"Reproving betimes with sharpness, when moved upon by the Holy Ghost; and then showing forth afterwards an increase of love toward him whom thou hast reproved, lest he esteem thee to be his enemy;
That he may know that thy faithfulness is stronger than the cords of death."
When I was in high school, my best friend dated a girl who was very proud of her family's Greek roots. Since I am deeply invested in the lives of my own ancestors, I admired that--which is probably why I was so disappointed the day she told us derisively about a Turkish guy our age who had come to a Greek festival trying to fit in, and how she and all her friends had laughed at him for thinking a Turk had any business hanging out with Greek people. I realize that there's a long and bloody history of conflicting interests between Turkey and Greece, but the idea that she defined her own ethnicity so much in terms of an inherited enmity was alarming to me.
I still find it alarming, but I've realized it's hardly unique. Teenagers often position themselves culturally by telling the world what one genre of music they dislike (typically rap or country, sometimes Top 40). What they are against matters more to their peers, apparently, than who they are. Party politics work in a similar way: to be a Republican, it's important to dislike and distrust Democrats; to be a Democrat, it's best if you stereotype and suspect Republicans.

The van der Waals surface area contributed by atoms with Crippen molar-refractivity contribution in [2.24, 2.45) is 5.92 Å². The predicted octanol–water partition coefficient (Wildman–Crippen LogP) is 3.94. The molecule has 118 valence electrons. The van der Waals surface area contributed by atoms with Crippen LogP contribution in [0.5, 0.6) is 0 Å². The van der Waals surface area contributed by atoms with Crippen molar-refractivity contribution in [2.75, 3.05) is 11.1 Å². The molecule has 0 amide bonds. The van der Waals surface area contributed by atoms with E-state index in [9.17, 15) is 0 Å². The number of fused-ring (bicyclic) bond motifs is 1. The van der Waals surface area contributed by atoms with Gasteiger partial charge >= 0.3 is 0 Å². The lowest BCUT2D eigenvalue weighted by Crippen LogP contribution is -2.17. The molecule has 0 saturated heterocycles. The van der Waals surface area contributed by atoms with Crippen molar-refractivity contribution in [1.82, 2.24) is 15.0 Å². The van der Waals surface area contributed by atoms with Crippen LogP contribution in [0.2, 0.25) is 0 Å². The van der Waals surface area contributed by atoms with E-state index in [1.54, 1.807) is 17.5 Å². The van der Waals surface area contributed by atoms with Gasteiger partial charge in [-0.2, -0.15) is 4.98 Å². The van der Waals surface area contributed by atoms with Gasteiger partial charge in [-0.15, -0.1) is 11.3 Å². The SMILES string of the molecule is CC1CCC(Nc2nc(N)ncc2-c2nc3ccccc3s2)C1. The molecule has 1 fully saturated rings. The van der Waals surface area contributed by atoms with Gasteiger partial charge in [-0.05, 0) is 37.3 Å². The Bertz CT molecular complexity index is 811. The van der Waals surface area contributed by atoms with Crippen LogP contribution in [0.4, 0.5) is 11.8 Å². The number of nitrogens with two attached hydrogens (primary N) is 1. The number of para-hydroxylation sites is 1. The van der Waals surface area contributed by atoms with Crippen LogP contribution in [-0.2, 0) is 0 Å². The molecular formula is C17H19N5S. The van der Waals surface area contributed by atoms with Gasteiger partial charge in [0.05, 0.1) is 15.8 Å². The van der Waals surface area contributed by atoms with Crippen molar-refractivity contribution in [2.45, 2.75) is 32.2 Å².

Some Mormons may be tempted to think that because of recent political disagreements, you define yourself as more Mormon by being opposed to gay rights activists or even "gays" in general. This is simply not the case.
That's why I'm so pleased that the Church is not acting this way in its relationship with local gay rights activists. Yes, the two groups have serious disagreements over same-sex marriage. The Church came out strongly against Proposition 8 both politically and rhetorically for reasons that have not gone away. And yet--in the wake of Proposition 8, Church leaders quietly began meeting with gay rights activists, trying to understand their concerns and positions on other issues. Although the Church rarely takes overt political positions, they recently issued a statement of support for a nondiscrimination ordinance in Salt Lake City.
Having disagreed with a certain firmness and sharpness, they are now looking for issues on which they can agree and take shared action. This is not simply a public relations move--it's action to ensure that we not fall into the evil habit of seeing ourselves as being, by definition, someone else's opponent or enemy.